On Sunday January 17th, 2016 Pope Francis made his first visit as Pontiff to the Great Synagogue in Rome. This was a significant event, the third such visit by a Pontiff to the Great Synagogue. Importantly, it followed on the heels of the October commemoration of the 50th anniversary of Nostra Aetate, where the Pontiff issued a definitive statement against both classic and contemporary antisemitism. In his address, the Pope stated: “To attack Jews is antisemitism, but an outright attack on the State of Israel is also antisemitism.” As the scholar Kevin Madigan noted, this statement constitutes a fundamental reversal of Papal policy as set against the backdrop of centuries of theological anti-Judaism, opposition to Zionism and to notions of Jewish self-determination in their homeland. 1
This was not the Pope’s first pronouncement against antisemitism. Addressing European antisemitism during a meeting with the Conference of the European Rabbis (CER) last April, he asserted: “The antisemitic tendencies and certain acts of hatred and violence in Europe are of concern. Every Christian cannot but be firm in the condemnation of all forms of antisemitism”.
An ISGAP delegation had the privilege of a private audience with the Pope at the historic meeting at the Great Synagogue. In an ISGAP Declaration on antisemitism prepared and submitted to the Pope, ISGAP noted that those forces maligning the “Jew,” the “Zionist,” or the “Israeli” are also committing horrific acts of violence and hate against Christians, religious minorities, women, moderates and “others”. Indeed, the Iranian Regime, which openly calls for the annihilation of the Jewish State of Israel and the Jewish People, is directly and indirectly responsible for the support of much of the international terror throughout the world. The Iranian Regime is one of the leading countries in the world in the number of executions, persecution of minorities and incitement to genocide. This is to be expected from the world’s leading state sponsor of terrorism.
Given these important declarations, taking place in the context of the alarming rise of contemporary antisemitism throughout Europe, it is troubling that the Pope would welcome Iranian President Hassan Rouhani to the Vatican. The welcome of a representative of a Regime that is leading the world in Holocaust denial and openly calls for the annihilation of the Jewish people sends the moral and political message that incitement to genocide will once again be tolerated in the very place that the Holocaust occurred seven decades ago. It is less courageous to denounce antisemitism when speaking to a conference of rabbis or within a synagogue then it is to do it publicly in the presence of a representative of the Iranian Revolutionary Regime. The Vatican has been remiss.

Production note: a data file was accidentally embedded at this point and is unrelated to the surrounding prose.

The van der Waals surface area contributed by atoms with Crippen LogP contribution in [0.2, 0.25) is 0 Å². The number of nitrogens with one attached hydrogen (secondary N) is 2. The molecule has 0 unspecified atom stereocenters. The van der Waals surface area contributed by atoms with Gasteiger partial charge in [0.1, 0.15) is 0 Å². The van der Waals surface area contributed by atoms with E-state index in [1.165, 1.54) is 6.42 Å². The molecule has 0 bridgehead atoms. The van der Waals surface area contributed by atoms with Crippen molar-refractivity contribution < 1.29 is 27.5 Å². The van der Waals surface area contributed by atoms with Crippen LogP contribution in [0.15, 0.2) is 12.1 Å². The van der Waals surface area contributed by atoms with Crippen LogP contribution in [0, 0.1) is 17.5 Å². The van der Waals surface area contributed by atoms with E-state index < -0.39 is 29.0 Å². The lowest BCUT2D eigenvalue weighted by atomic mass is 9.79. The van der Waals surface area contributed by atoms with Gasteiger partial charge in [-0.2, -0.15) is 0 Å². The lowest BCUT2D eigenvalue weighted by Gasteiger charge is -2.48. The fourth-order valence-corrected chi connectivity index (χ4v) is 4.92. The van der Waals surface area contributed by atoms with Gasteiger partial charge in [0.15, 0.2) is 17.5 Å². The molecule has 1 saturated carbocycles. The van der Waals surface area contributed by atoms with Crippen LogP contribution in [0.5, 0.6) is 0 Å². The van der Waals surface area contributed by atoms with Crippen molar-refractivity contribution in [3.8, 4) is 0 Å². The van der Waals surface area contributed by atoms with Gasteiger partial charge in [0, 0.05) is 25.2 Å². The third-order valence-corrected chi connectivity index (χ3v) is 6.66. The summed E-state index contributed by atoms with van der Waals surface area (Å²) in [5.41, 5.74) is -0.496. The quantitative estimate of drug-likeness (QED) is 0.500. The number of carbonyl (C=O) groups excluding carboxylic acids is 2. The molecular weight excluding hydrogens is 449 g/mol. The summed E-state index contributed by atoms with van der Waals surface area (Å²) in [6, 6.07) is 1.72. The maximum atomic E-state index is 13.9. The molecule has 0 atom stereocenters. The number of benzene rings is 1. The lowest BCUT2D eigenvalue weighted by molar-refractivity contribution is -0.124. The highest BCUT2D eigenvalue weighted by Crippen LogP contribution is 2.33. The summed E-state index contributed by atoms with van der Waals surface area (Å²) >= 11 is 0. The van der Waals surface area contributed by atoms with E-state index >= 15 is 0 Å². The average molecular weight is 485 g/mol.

Effective and honest dialogue is only possible with those who respect the ‘Other’. The Iranian regime openly mocks such dialogue. In the two years since President Rouhani assumed office, the climate for religious freedom in Iran remains dire, particularly for religious minority communities, including Baha’is, Sufi Muslims, dissenting Shi’a and Sunni Muslims and Christians, who continue to be arrested.
This year marks the normalization of European and international relations with a regime that openly denies the Holocaust. Indeed, this week Iran acknowledged that it has already received more then 100 billion dollars as sanctions are lifted. In the United States, members of the Obama Administration, including Secretary of State Kerry, admit freely that some of the funds will likely end up in the hands of international terrorists.
In Europe, the Iranian President met with French officials on Holocaust Memorial Day, a day the Iranian regime marked with an official Holocaust denial video and with the announcement of another Holocaust Denial Cartoons Contest, expected to attract participants from 50 countries around the world. The announcement reflects a core ideological commitment to global incitement to genocidal antisemitism.
The failure to confront this ideology has resulted in the failure to repel the forces of barbarism and terror throughout much of the world. It is for this very reason that the Vatican’s welcoming of Rouhani, and the French and Italian formal hosting of Rouhani to sign major trade deals and to formally lift sanctions, is dangerous.
The Vatican was in a position to speak with moral clarity, and should have stated publicly to Rouhani what was stated at the commemoration of the Nostra Aetate in October and to the conference of European rabbis last April: Iran must abandon its state policy of antisemitism and its oppression of non-Muslims. If Iran refuses to do that, and if European leaders and the Vatican do not insist on that, the setting aside of democratic principles in favor of expediency will bring a heavy cost to Europeans, Iranians, all in the Middle East, including Christians.
- Madigan, K. (2015, December 28). Zionism, Christian History and the Pope. The Boston Globe. Retrieved from http://www.bostonglobe.com/opinion